John, seventh earl of Galloway, was, in 1768, while Lord Garlies, appointed one of the gentlemen of the board of police, and on 15th August 1772, one of the commissioners of trade and plantations. He founded the town and seaport of Garlieston, in Wigtonshire, He succeeded his father in 1773, and on 25th January following was constituted one of the lords of police. He was invested with the order of the Thistle, 1st November 1775. He warmly supported the Pitt administration on its formation in December 1783, and on 2d January was appointed one of the lords of the bedchamber. At the general election in 1774 he had been chosen one of the sixteen representative Scots peers, and was rechosen in 1780 and in 1784. He was created a British peer by the title of Baron Stewart of Garlies, in the stewartry of Kirkcudbright, 28th May 1796, with limitation to the heirs male of his body. He died at Galloway house, Wigtonshire, 14th November 1806, in his 71st year.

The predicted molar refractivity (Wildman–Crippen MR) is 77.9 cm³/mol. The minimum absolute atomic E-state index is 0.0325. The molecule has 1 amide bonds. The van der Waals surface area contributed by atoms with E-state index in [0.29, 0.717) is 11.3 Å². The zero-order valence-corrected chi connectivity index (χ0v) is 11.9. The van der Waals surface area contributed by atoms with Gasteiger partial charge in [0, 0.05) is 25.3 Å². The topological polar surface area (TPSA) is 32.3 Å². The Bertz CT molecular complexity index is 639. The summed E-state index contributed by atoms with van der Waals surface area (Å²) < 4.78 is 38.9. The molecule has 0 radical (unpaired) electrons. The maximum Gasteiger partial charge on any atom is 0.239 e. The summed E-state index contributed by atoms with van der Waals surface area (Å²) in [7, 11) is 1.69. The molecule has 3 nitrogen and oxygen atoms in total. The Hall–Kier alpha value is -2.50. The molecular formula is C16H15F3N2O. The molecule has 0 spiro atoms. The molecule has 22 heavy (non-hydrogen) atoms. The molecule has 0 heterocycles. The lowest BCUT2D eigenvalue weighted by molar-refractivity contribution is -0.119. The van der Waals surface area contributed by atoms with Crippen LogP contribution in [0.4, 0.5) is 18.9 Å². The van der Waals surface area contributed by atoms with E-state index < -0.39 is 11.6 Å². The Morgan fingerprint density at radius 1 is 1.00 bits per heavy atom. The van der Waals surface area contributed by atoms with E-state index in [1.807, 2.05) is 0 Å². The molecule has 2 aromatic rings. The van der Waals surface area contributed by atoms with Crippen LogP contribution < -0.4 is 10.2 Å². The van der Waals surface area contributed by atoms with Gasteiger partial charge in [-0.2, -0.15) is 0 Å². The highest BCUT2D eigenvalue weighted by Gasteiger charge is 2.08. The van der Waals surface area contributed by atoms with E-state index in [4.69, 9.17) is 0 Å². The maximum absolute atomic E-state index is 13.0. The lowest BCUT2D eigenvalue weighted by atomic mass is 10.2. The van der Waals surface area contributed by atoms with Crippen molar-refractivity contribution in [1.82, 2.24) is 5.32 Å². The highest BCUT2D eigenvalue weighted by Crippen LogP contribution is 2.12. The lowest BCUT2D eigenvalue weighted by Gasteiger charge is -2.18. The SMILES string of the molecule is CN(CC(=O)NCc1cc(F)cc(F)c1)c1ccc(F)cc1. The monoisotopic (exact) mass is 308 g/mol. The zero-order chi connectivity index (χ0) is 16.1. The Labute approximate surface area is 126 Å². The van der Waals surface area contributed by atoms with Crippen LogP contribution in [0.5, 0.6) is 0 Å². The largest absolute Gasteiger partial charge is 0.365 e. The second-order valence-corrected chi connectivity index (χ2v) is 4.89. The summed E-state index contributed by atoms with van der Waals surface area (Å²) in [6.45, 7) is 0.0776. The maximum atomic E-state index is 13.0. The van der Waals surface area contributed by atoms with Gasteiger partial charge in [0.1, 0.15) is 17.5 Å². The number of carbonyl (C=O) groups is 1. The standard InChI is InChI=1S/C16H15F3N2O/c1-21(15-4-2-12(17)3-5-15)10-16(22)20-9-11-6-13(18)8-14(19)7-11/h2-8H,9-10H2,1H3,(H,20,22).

His eldest son, Alexander, Lord Garlies, having died young, the second son, George, succeeded as eighth earl. The fourth son, the Hon. William Stewart, entered the army young, and after passing through subordinate gradations, became lieutenant-colonel of the 95th foot, 25th August 1800. The same year he was severely wounded at the unsuccessful attempt on Ferrol. He attained the rank of colonel 2d April 1801, and the same month accompanied the immortal Nelson to the attack on Copenhagen. He was highly spoken of in his lordship’s despatches, and after that attack, he concluded the convention with the Danes, by which the northern confederacy was broken. In 1804 he was a brigadier on the staff, and in 1805 he published ‘Outlines of a Plan for the general reform of the British Land Forces.’ In the expedition to Egypt, in 1807, he accompanied Major-general Mackenzie Fraser as third in command. After the surrender of Alexandria, on 20th March that year, a body of troops under Major-general Wauchope, second in command, was sent to take Rosetta, but was repulsed, and Wauchope being killed, Brigadier-general Stewart marched from Alexandria on 3d April, at the head of 2,500 men, and invested Rosetta. Though wounded, the very day of his arrival before that place, he never quitted his post; but, deceived in his expectations of support from the Mamelukes, and the enemy, consisting of Turks, Albanians, and Egyptians, increasing in force, he was obliged to abandon the bombardment, and retreat to Alexandria, which he reached on 24th April, that city being soon after evacuated. He had the rank of major-general 7th May 1808, and was appointed colonel commandant of the 3d battalion of the 95th foot, 2d September 1809. In 1795 he had been elected M.P. for Saltash in the room of his brother Lord Garlies. He died in 1827. Two of his younger brothers, the Hon. Edward Richard Stewart, and the Hon. James Henry Keith Stewart, were also officers in the army.